Re  C10 <5>  ‘RWM:  I agree that such theories are impossible, but for a different reason.   They are impossible because of limitations in human cognitive powers and limitations of language.    I have two analogies to your notion of an unstructured subject that cannot become structured.   The first is Aristotelian prime matter, totally without form.   That doesn’t work, because prime matter is an analytic notion, which never exists without being informed.   The second is the notion of pure spirit, which, having not parts, can have no relationships among parts.   My guess is that your notion is closer to that of pure spirit.’

 

[HFJM]   I am more inclined to say that we have to create all mental structures in an unstructured background (like apeiron, or nirvana, for instance).  The unstructured background cannot be ‘structured over’ because then it is no longer there.

 

 

Re C10 <7> RWM: ‘I am willing to bracket ontological questions temporarily, but not permanently. ’

 

[HFJM]  The problem as I see it is that ontology (= metaphysics) in the traditional meaning is a mistake and causes conceptual problems, such as the mind-brain problem, among others.  For this reason it needs to be replaced by something more helpful, such as reality-design, which includes the subjects.  But I agree that one can do the opposite :  use  ontology in an as-if- or temporary way (‘working-ontology’), provided one keeps in mind that one is pretending.

 

 

Re C11 <2> RWM:  When I reflect upon my subjective experience, it becomes and object (of reflection) for me.  But by thus objectifying my experience, I transform it.  The “I” that does the reflecting can never be reduced to the “me” upon which I reflect.  I think this is similar to what you are saying, but it isn’t exactly the same.

 

[HFJM] This is a helpful way of putting it.   The  ‘I that does the reflecting’  corresponds to the unstructured matrix and cannot become structured, for instance as an object.

 

 

Re C11 <3> RWM:  We probably disagree seriously about the status of phenomenology.  I regard it as a method of describing subjective experience, but I see it as but one method among others.  You seem to see it as the “master method,” “all encompassing,” within which other modes of inquiry are specializations.

 

[HFJM]  I don’t see it so much as a master method than as the only available one.  If you think you can know things outside you,  that requires firstly the assumption of an ontological subject/object split and secondly a leap of faith to the ontological outside.    For me both are extrapolations from (or ‘transcendence’ of) ongoing experience by means of reality-design, thus methods structured within experience, and thus within phenomenology.  One can use as-if-MIR as a temporary instrument.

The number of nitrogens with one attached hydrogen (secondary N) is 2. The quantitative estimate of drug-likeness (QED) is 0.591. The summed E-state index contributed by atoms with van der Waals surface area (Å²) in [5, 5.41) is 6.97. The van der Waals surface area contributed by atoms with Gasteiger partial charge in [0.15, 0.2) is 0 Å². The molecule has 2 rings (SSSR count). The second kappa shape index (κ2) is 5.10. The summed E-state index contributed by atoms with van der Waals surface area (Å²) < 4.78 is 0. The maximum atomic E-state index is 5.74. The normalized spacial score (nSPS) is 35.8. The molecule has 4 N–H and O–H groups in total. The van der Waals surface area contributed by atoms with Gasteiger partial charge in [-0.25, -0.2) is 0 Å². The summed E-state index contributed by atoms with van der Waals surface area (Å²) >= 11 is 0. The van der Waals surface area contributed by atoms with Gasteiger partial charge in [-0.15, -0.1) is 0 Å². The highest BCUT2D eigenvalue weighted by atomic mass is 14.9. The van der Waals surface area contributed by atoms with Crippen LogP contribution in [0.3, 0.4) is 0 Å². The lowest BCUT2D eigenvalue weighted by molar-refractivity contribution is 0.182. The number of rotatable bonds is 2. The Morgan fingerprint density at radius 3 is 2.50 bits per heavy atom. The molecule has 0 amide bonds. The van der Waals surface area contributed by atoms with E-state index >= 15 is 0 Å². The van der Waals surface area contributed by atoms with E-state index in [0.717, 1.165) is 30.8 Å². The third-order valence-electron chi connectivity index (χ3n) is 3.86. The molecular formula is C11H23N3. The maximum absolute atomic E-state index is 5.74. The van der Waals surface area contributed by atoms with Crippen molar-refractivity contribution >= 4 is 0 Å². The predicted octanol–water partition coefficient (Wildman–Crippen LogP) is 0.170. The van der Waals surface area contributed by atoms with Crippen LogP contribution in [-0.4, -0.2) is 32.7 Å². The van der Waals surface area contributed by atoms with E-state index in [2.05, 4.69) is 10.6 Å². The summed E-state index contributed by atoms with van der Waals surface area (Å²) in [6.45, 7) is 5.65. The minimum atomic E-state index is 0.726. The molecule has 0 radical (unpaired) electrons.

Re C11 <4>  RWM: ‘On my desk in front of me is my computer, my printer, several sheets of paper, a book, and a box of facial tissues (aka Kleenex).  They all look different to me, and I am not going to give up my belief that the differences my perceptions of these objects are partially the result of real differences in the structures of these objects.  Those differences are aspects of MIR.

 

[HFJM] They are aspects of your reality, as you have structured it.  They are as real as you wish, or as you find them.  My point is that ‘reality’ does not require metaphysical separation from you.  A toothache is also real.

 

 

Re C11 <7>  RWM: ‘(1) Who are “we?”  You and I were not around at the dawn of the universe to impose structure on the “unstructured origin.”  (2)  Did we (whoever “we” are) also produce the “unstructured origin?”

 

[HFJM]  WE are subjects (who communicate, for instance).  The ‘dawn of the universe’ is our structure, as is the ‘universe’.  The structures are in our mind, which encompasses all of them.  Secondly,  one needs to distinguish between structuring (we have to structure all experience if we want to deal with it) and  inventing.   We invent a good number of things, such as language, music, airplanes, religion, and what not, and when using them we find out how helpful they are.   Others we don’t invent, like the optic nerve, but we have to structure it if we want to think about it.  The ‘dawn of the universe’ is a bit of both;  maybe there was a ‘big bang’  -  this is a structure to be tried out.   Or maybe there were (and are) ‘branes’, etc.   Rival ideas include the creation of everything by God    that one is nowadays quite limited in usefulness I would say.  The unstructured origin is if you like also an invention, and for a variety of reasons I find it more helpful than structured origins of various types. 

 

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Herbert FJ Müller
     e-mail <herbert.muller (at) mcgill.ca>